- As we head into summer, it’s the perfect opportunity to make a Lillet Spritz. You can stick with plain sparkling water or add champagne to this cocktail.
Called “le plus français des alcools” (the most French of alcohols), pastis became the world’s best-selling aniseed-flavored drink thanks to Paul Ricard. In 1915, the French government declared the sale of absinthe illegal because the liqueur drove people “fou et criminel” (crazy and criminal). Ricard, a young Marseillais, decided to set up his own makeshift laboratory to create a liqueur that would resemble the taste of absinthe. He hit upon a recipe that combined star anise, green anise, and licorice. On connaît la suite, as the French would say: the rest is history.
- An easy pastis-based cocktail is the Mauresque. You’ll need 2 ounces pastis, 1 ounce orgeat syrup, and chilled or sparkling water, as you prefer. Chill a highball or Collins glass. Add ice, give it a good stir and dump out the ice. Add pastis and orgeat syrup. Fill to top with club soda or water.
Until recently, many of the cocktails on our list were considered ringards (old-fashioned/uncool). In this interesting French article “L’apéro de papy fait de la résistance”–loosely translated as “You Grandpa’s Cocktails Are Making a Comeback”–the author argues that almost all things vintage, including liqueurs, are becoming chic. Once popular liqueurs like Lillet, Suze, Pastis 51, Ricard, absinthe, Dubonnet, and Chartreuse are seeing a renaissance in France. You can find Suze, a brand of bitters flavored with gentian root, in a variety of older French films, as well as in Georges Simenon and Georges Perec’s novels. Picasso even made a collage with an ad for a bottle of Suze.
- At Suze.com, you can find many Suze cocktail recipes, but we recommend you sample the liqueur before buying a large bottle and making cocktails for all your friends. Suze is extremely bitter!
Along with Armagnac and Cognac, Calvados is one of the most famous brandies or eaux de vie in Europe. Made from apple and pear cider, it’s a staple of the Normandy region. If you want to impress someone from Normandy, use the alcohol’s nickname, calva. Try: “Tu reprendras bien un petit verre de calva?” (“Would you care for another glass of Calvados?”) Calvados can be served both as an aperitif and digestif, but it’s more common to drink it during the dessert course. Some French people also drink it during the trou normand, the pause between two different courses. A “trou” is a hole, so the idea is that you’ll create a hole in your stomach big enough to accommodate the rest of a heavy Normand meal!
- One of the more well-known cocktails that calls for cognac or calvados is “Les Champs Elysées.” The recipe includes green chartreuse, simple syrup, fresh lemon juice, and Angostura bitters.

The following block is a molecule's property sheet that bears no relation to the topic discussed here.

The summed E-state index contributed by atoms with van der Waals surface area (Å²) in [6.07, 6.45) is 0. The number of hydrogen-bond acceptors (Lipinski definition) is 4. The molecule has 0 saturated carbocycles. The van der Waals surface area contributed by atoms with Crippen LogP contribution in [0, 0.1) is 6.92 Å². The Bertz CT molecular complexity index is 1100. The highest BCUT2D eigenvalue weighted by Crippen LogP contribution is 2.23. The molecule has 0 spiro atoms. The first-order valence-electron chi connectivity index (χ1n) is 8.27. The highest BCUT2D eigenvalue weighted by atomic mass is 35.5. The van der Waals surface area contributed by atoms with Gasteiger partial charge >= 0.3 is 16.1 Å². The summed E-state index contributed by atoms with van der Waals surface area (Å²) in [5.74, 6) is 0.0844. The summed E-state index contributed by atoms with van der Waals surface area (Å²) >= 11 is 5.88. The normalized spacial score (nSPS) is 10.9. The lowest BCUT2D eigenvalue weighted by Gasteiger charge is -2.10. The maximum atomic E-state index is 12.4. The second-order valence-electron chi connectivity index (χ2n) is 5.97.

Chartreuse has the most interesting history of all of the liqueurs on our list. According to legend, the Duc d’Entrées gave a secret recipe to the Chartreuse monks in 1605. Called the “Élixir de Longue Vie” (the Elixir of Long Life), the recipe included 130 ingredients–basically every medicinal herb that existed at the time. The monks kept the manuscript containing the secret recipe for over a century, but then the manuscript began changing hands. However, in 1810, Napoleon ordered that all the copies of the secret recipe be sent to the Ministry of the Interior. Since then, only two monks are allowed to know the recipe and they continue to make the secret herbal mixture, which is then added to Chartreuse. Have a hard time believing the story? You can verify that it’s true here!
- A classic Chartreuse cocktail you should try is the “Last Word.”
- For a more original cocktail, make “La Lumière.” The recipe includes gin, green Chartreuse, St. Germain, fresh lime juice, and orange bitters.
- Fun Coucou fact: Marianne and Léa’s grandmother, who lived in the Isère région where Chartreuse originated, always had a small bottle of Elixir de longue vie in her medicine cabinet. A few drops on a sugar cube was considered a valid cure for anything from stomach aches to the common cold.
Did you know that this popular orange-flavored liqueur comes from the Loire region? It was created by the Cointreau brothers in 1857, when they invented their famous triple sec distillation method. Cointreau is an important ingredient in Margaritas, White Ladies, and Cosmopolitans.
- If you’ve already mastered Margaritas, try making a French Mule with vodka, Cointreau, ginger beer, and fresh lime juice.
One of the most elegant French liqueurs, Grand Marnier is made with a special variety of bitter oranges and cognac aged in oak barrels. Grand Marnier was created in 1880 and is used in many French dishes, such as Canard à l’orange, crêpes Suzette, and crème brûlée.
- You can make an easy French Mimosa with Grand Marnier, orange juice, and champagne.
Other French liqueurs you should know
- Benedictine: An herbal liqueur like Chartreuse. It’s often consumed neat, or in a B&B (Benedictine and brandy). You can also find it in the classic Singapore Sling.
- Chambord: An important ingredient in a French Martini, along with vodka and pineapple juice
- Crème de cassis: This delicious blackcurrant liqueur is used to make a Kir Royale, one of the French’s favorite cocktails. You can also make a Kir Royale with Chambord!
- Dubonnet: A famous type of vermouth that you should use to make a classic Dubonnet Cocktail. In a mixing glass half filled with ice, combine 1½ oz Dubonnet and 1 ½ oz London dry gin. Stir until well chilled, about 30 seconds. Strain into a coupe glass. Squeeze orange twist over the surface of the drink and drop it into the glass.
- Noilly Prat: A dry white vermouth best served with oysters. Check out its French website and recipes here.